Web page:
It can even be used to send a payload to Mars, as long as that payload has a mass less than about 4,000 kilograms (8,800 pounds, or four tons). That’s not bad, but not nearly enough to get a Dragon 2 capsule down to the surface—a dry (unfueled) Dragon 2 has a mass of 6,400 kilos.
Clearly, they’ll need a bigger rocket.
Enter the Falcon Heavy: This beast is essentially three Falcon 9 first stage boosters strapped together, providing a much larger payload capability. It can hypothetically send up to 13,600 kilograms to Mars. That easily covers the mass of the capsule and fuel, and would still have a few tons of capacity left for scientific instruments.
So, great. Use the Falcon Heavy to throw a Dragon 2 at Mars, and use the knowledge gained over the past few years to drop the capsule safely to the surface.
Except, hang on. SpaceX isn’t quite there yet. While all of this makes sense on paper, they haven’t actually tested all this hardware in flight. The Falcon Heavy has never been flown. But at the Satellite 2016 conference held in March, Gwynne Shotwell, president of SpaceX, said that the first Falcon Heavy flight may be late this year, possibly in November. That launch, from Florida, is also planned to include recovery of all three first stage boosters, two on land and one on a floating barge in the Atlantic (this is basically a three-fold test of the single booster relanding after launch). Over the next couple of years there will be more flights as well, which will hopefully work out the bugs and build confidence in the rocket.
Of course, the Dragon 2 hasn’t flown yet either. However, it has been tested extensively on the ground, including a “pad abort test,” a NASA requirement for crew-rated vehicles to make sure it can take astronauts away to safety if there’s a launch emergency:
The capsule should be tested in flight this year as well. SpaceX has said it wants to send a crew to space on the Dragon 2 in the next year or so, and already has an order from NASA to send a crew to ISS (though no date has been specified, 2018 is a decent guess).
So, SpaceX being able to go to Mars depends critically on flight-testing both the rocket and the capsule lander. But both of those tests are in the works and may happen quite soon. And, if they test successfully, SpaceX will turn its eyes to Mars.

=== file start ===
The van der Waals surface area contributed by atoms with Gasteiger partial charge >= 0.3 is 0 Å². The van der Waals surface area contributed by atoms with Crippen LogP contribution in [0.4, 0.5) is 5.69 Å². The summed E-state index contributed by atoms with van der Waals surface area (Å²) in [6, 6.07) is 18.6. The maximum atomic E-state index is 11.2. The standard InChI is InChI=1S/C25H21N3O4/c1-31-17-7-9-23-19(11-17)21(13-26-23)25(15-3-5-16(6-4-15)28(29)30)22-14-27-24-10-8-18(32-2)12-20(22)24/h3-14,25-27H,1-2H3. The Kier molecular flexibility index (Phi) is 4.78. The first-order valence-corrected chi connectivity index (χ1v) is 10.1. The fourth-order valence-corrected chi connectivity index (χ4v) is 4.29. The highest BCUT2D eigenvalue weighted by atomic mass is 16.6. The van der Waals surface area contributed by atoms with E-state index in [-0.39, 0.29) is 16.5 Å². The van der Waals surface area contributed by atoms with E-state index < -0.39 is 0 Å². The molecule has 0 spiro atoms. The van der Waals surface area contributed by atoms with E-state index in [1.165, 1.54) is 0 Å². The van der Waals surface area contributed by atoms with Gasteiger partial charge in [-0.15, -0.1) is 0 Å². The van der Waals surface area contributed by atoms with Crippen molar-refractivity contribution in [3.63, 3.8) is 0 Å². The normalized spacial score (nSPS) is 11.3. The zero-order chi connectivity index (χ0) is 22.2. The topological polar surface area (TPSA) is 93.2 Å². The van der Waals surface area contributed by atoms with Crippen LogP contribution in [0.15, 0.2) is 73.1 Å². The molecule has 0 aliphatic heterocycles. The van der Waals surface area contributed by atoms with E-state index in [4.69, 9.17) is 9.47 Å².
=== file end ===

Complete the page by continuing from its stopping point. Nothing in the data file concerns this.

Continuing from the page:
Which brings me back to Musk’s tweet. Red Dragon is the name of the mission to send a Dragon 2 to Mars. The information learned from that mission will then be used to figure out how to send larger and more ambitious missions.
And make no mistake, Musk is determined to put people on Mars; I interviewed him on this topic in 2015, and he stated plainly, “Humans need to be a multiplanet species.”
We’re not there yet. SpaceX isn’t there yet either; quite a lot rests on the successful tests of Falcon Heavy and Dragon 2—and more, for that matter. Details of the actual mission profile (for example, what kinds of potential payloads it might carry) haven’t been released yet; the company plans on discussing all this at the International Astronautical Congress in Mexico this September. Realistically, the 2018 goal may get pushed back a year or two due to inevitable delays; there’s a long way to go and a lot to do before this mission literally gets off the ground. But SpaceX is very serious about it.
And, in my opinion, it’s quite capable of accomplishing it.
Post script: My colleague Eric Berger wrote two excellent articles on this topic: “Can SpaceX Really Land on Mars? Absolutely, Says an Engineer Who Would Know” and “Why Landing a Flying, Fire-Breathing Red Dragon on Mars Is Huge.” You’ll find a lot more details there. I’ll note we agree that SpaceX can in fact achieve this goal.
* Correction, May 3, 2016: I originally wrote that SpaceX would land a craft on Mars as soon as 2018, but that’s not precisely true; they plan on sending one to Mars then. The difference is travel time; it takes about six months to get to Mars from Earth. I updated my wording to reflect that. Also, I wrote that SpaceX hadn’t sent anything beyond low Earth orbit, but they did deploy DSCOVR which is in the Earth-Sun L1 point, 1.5 million km from Earth.
Update, May 3, 2016: Originally called the Dragon V2, SpaceX now refers to it as simply Dragon 2. This post has been udated to reflect that.